For example, one author offered this advice for making this happen,
"If you've got old TVs sitting around that still work—be them flat-screen or CRT—consider donating them instead. Try calling up your local Goodwill, Salvation Army, or even a school or public library, and see if they're in need of a TV. We've donated all manner of TVs to the Goodwill around the corner from our office, so we're here to tell you that it can be easily done. Try Googling 'donate electronics.'
You might also consider calling your local hobby shop or video game store—some older games are still played exclusively on CRTs, and the gamers are always looking for working sets."
And the following suggestions were offered in a post at PocketSense:
- Drop Off at Thrift Stores
Many nonprofits sell donated televisions at their thrift stores. As a rule of thumb, thrift stores want televisions to be cable-ready and have inputs (red/white/yellow) for DVD players, VCRs or other electronic accessories. Certain nonprofits take flat-screen televisions.
- Utilize Furniture Banks
Your television can help furnish the home of a needy person or family. Nonprofits run furniture banks, which accept televisions, along with beds, chairs, sofas and other furnishings in good or gently-used condition. Furniturebanks.org lists charities, churches and other nonprofits that take donated furniture.
- Donate to Schools
Televisions afford schools the ability to show educational videos and DVDs or receive instructional programming. Check with your local school authority for its policy on receiving donated televisions; your system may not accept televisions or may require approval from the school board.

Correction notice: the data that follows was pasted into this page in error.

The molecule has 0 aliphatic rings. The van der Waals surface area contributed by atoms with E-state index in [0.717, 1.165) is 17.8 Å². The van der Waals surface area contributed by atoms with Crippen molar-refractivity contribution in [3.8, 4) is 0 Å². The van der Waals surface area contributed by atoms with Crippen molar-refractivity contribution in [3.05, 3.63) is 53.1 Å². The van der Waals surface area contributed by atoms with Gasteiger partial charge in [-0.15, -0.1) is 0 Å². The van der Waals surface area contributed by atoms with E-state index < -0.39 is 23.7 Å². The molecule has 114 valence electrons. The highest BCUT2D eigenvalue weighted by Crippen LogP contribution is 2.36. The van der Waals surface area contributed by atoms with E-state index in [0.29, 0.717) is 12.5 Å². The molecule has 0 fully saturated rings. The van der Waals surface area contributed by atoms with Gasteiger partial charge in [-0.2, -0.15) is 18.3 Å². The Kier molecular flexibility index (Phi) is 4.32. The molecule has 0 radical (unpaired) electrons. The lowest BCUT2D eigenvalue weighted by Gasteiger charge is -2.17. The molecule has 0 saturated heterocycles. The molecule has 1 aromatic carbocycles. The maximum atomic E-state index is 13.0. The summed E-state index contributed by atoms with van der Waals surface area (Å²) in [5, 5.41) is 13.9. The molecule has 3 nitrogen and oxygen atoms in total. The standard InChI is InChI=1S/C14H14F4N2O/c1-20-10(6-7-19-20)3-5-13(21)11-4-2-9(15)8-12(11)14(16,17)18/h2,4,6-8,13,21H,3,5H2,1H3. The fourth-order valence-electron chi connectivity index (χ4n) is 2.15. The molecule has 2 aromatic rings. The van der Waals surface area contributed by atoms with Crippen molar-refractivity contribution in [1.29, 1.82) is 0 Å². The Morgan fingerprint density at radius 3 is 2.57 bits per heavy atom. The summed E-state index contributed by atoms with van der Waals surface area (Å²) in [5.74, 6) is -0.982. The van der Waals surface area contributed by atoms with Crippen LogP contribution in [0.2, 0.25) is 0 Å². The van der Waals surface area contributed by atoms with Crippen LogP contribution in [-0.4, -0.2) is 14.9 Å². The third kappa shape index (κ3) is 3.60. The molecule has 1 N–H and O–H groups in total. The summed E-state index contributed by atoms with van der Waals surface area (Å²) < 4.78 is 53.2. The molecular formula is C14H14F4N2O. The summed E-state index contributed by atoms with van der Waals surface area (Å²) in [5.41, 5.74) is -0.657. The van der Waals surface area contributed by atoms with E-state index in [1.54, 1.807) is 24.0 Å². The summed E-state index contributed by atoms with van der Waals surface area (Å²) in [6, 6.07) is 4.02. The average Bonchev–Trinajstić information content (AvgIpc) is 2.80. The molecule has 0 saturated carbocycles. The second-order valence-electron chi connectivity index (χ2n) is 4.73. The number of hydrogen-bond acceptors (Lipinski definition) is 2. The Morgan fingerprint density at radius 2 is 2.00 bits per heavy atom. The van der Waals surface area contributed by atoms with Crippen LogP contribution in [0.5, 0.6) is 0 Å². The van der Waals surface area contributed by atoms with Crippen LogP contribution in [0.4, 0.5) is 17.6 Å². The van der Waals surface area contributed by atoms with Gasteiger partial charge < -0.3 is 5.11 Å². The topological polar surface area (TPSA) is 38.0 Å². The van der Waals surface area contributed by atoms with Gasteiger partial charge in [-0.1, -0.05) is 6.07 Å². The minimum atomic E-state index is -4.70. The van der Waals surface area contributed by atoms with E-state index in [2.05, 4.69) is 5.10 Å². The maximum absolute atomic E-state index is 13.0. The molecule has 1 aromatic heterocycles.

- Giving to Shelters
Homeless shelters may use donated televisions for individuals and families who have been evicted or face immediate eviction of their homes. Contact the shelter for their requirements and needs. Due to space limitations, small televisions are likely preferred to larger sets.
There are often many ways to find a new home for your old TV donation. The folks at the website GreenCitizen had these suggestions:
"While the majority of households probably won’t have much use for one of these old televisions, there are still plenty of places that would accept them with open arms.
As long as it’s still in working order, you could contact some local schools, homeless support centers, non-profit organizations, and even some thrift stores.
Just call or send them an email with a picture of it before you decide to drop it off.
As long as your TV is not too old or overly damaged, then you might be surprised at how you can do some TV recycling for cash.
Try advertising it on Craigslist and see if there are any old school gamers who are often looking for an old TV that they can use with traditional 80s and 90s gaming consoles."
Old TVs: If It Ain't Broke, Don't Toss It
Donating is almost always a better choice than simply throwing out a working TV set, no matter how old it is. Up to a point, that is.
Really old sets, like pre-1980, may not even be desirable for most people. Those are probably the sets that you should consider recycling instead.